Climate change hasn’t brought tropical animals to our gardens just yet, but big surprises lurk out there in the darkness. Spectacular Garden Tigers, bright pink Elephant Hawk-moths, and intercontinental Humming-bird Hawk-moths provide a touch of the exotic to our garden wildlife.
They might be unseen, but there are lots of moths out there in our gardens, whether you live in the middle of a town or in the heart of the Devon countryside. Hundreds of species can be seen in a single year just in your garden, compared with just a handful or two of butterfly species and a few dozen birds. So moths make up a dazzling diversity of wildlife right on your doorstep.
Find out more about the marvellous moths that live in our Devon gardens come along, this Thursday (28th March) to a free talk by Barry Henwood, County Moth Recorder. See here for details
Garden Tiger (Chris Manley)
One of the main activites of Devon Moth Group is recording where different moth species occur within the county. This then improves our knowledge and provides the foundation for conservation of rare or threatened species. Over the years, we’ve amassed an amazing database with over 500,000 records (sightings) of moths.
Despite the poor weather in 2012, recording by members and visitors continued and an impressive total of 35,279 records were submitted by just under 100 recorders to Barry Henwood, the County Moth Recorder. These have now been checked and added to the database. Many thanks to everyone who contributed records to this fantastic total – especially in such a wet year! If you have not yet passed on your Devon moth sightings for 2012, please do so. They will be added to the database and put to use to help study and conserve moths in the county.
The records already received have been analysed and will appear shortly in our Annual Report for 2012. Here’s a sneak preview of the cover of this year’s report. If you are a member, you’ll receive your copy in the post early in April. Even better, come along to our next indoor meeting (the last of the season) on Thursday 28th March in Kennford, nr Exeter, to get your copy early and to hear an excellent talk on Garden Moths by Barry Henwood.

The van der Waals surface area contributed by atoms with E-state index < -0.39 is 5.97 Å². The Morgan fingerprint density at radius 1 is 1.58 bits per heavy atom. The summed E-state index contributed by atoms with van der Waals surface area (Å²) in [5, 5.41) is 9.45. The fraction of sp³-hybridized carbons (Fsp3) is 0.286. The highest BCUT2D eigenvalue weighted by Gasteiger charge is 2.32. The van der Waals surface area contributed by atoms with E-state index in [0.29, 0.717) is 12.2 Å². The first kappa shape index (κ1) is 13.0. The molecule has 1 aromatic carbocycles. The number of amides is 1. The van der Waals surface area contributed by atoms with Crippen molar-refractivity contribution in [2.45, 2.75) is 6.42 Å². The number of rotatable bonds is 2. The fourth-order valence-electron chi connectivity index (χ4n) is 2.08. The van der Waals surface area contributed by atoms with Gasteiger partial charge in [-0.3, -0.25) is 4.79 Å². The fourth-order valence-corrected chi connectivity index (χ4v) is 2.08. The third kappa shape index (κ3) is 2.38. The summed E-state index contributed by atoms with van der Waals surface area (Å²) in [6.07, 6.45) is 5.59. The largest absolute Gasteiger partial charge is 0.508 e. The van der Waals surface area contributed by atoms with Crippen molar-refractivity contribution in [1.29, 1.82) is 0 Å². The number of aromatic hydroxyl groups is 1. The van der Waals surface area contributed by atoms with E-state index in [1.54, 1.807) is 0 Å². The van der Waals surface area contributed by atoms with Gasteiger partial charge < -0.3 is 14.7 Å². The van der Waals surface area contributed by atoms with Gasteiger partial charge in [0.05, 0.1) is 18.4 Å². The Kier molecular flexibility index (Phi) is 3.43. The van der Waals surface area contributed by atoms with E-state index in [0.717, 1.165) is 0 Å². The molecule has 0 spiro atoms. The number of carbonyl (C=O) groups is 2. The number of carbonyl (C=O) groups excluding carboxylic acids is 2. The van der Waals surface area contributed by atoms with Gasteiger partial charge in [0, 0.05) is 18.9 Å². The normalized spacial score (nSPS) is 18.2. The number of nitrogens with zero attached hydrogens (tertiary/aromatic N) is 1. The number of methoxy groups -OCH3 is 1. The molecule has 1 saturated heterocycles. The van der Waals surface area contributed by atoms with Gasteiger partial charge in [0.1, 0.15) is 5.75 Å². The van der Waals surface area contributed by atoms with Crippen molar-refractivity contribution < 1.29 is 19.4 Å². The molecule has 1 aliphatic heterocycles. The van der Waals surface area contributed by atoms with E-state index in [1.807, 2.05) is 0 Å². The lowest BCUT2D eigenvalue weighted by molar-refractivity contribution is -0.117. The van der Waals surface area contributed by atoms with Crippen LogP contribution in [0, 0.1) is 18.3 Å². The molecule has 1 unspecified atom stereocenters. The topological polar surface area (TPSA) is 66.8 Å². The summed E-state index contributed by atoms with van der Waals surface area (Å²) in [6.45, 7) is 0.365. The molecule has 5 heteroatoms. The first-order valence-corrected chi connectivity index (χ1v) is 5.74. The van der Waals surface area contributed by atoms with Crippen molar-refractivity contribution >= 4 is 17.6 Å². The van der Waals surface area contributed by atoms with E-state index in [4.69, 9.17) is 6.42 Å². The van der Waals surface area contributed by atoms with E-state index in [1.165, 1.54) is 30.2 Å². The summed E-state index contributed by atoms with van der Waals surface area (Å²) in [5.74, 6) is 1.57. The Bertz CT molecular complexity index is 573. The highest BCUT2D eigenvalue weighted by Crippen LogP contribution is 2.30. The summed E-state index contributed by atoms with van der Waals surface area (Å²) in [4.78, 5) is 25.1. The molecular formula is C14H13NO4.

Many larger moths are easy to identify, some are tricky and a few are just plain difficult. At the beginning of the month, experts from Devon Moth Group held a training workshop to teach advanced identification skills to fellow enthusiasts.
Led by County Moth Recorder, Dr Barry Henwood, and micro-moth experts Bob Heckford and Stella Beavan and kindly hosted by Devon Wildlife Trust, the event was a great success.
Ten moth recorders learnt how to use microscopes to examine minute details of the moths’ anatomy in order to determine species’ identification. Such techniques require a lot of practise so the workshop is just the starting point for the attendees.
Being able to correctly and accurately identify species is the cornerstone of efforts to understand the changing distribution of moths in Devon and conserve those species that are at risk.
Moth identification workshop (Barry Henwood)
Two artists, Jon England and Karin Krommes, are taking part in a series of exhibitions by Blackdown Hills Artists and Makers across the Blackdown Hills in November. Their work looks at the topography and ecology, including moths, of the Blackdown Hills’ three World War II airfield sites.
It can be seen at the Nissen Hut, Cherry Hayes Farm, Slough Lane, Smeatharpe, Devon EX14 9RD, for the next two weekends (10/11th Nov & 17/18th Nov) from 10am – 4pm. For more info on the project please visit: www.bhaam.org.uk
Exhibit from ‘Skills Unearthed’ project by Jon England and Karin Krommes